The Fault in The Fault in Our Stars

(I know, baduy title, but it was practically asking for it!) 


I wanted so desperately to like this movie, and cry when the movie asked to, but I couldn’t. Don’t get me wrong, it was an okay movie, but to me, it never became more than just okay. (Okay.) 

It was partly because of my douche pants seatmate in the cinema (who kept laughing at his friends who were crying) and partly because it felt predictable. I kept comparing it to A Walk to Remember or Sweet November. There were differences of course, but in the end you knew in your heart, that someone was going to die and that it would be the great big tragedy of the story… 

Why you guys look so good together???

Shailene Woodley and Ansel Elgort did a fair enough job portraying the love-struck cancer kids. Shailene was heart-breaking as the fragile but lovely Hazel Grace. Ansel’s Gus was a breath of fresh air in most of his scenes. They have great chemistry (probably because they’re friends in real life and they were brother and sister in Divergent) (…eew, btw.). They nail the dramatic beats especially by the movie’s third act. (Gas Station scene, youch.) Willem Dafoe’s Van Houten was also a notable performance. Seeing him for the first time on screen was just as harshly off-putting for me as it was for Hazel and Gus.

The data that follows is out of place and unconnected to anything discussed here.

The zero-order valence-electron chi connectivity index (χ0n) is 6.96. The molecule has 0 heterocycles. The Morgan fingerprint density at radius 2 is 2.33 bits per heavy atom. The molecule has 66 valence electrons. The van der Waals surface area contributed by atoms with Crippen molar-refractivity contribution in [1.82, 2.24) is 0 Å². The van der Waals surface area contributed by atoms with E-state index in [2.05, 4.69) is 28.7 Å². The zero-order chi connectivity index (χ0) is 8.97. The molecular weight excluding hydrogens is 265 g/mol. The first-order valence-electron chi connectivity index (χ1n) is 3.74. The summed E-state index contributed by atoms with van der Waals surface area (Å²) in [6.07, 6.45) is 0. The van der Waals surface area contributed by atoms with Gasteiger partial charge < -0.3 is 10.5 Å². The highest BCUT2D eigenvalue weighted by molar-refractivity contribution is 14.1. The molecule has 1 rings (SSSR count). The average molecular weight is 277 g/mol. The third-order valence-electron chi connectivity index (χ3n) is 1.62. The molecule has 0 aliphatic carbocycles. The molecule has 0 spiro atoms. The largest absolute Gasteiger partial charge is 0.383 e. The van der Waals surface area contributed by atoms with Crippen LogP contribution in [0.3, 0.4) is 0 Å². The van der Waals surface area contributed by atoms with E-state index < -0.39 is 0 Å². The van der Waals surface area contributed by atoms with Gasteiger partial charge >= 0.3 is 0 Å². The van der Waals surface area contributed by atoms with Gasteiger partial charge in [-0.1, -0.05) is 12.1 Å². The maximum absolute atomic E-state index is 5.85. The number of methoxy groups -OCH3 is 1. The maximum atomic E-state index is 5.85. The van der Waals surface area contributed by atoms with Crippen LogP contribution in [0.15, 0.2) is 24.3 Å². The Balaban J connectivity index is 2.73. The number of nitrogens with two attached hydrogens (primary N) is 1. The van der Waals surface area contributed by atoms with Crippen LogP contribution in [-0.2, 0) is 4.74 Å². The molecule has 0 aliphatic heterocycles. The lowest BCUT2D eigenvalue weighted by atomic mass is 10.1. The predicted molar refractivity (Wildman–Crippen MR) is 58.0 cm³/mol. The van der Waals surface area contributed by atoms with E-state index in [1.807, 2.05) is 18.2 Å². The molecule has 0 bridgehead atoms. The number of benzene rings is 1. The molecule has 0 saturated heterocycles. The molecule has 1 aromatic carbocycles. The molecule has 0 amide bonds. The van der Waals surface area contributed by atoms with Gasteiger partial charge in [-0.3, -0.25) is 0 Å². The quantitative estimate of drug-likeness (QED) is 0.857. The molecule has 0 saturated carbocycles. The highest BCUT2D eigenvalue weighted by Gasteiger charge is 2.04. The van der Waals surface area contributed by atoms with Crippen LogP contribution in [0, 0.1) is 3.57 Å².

Their little infinity.

So I think it was just a case of over expectancy/thinking on my part, which was why the emotional moments never packed the punch I wanted it to have. (Screw you brain!) And like I said, every time tears start to form in my eyes, dick wad seatmate would put a plug in it.

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So many quotable quotes. A treasure chest of sappiness.

I will read the book. I think that if I knew the characters and their relationship as intimately as my girlfriend and the other people in the cinema (who were obviously fans of the book), I’d feel more invested. I have probably bawled over too. And I think a lot of the beauty of the story lies in all the existential reflection. I want to drown myself in the story’s philosophy and really appreciate what Gus and Hazel Grace were going through. 

It was a sweet idea, no doubt. Two people who still choose to love a doomed love. It was tragic but ultimately moving. (Ladies, don’t wear eye makeup.) I left the cinema with a semi-depressed feeling in my gut. But it’s been done before. I wanted to see something new, something to put me over the edge and make me cry like a girl, but, unfortunately, my manhood remains intact. 


PS. But that soundtrack though. Goodness. We stayed through the credits just to listen to the songs. I’m listening to it now, actually.

My heart!!!!

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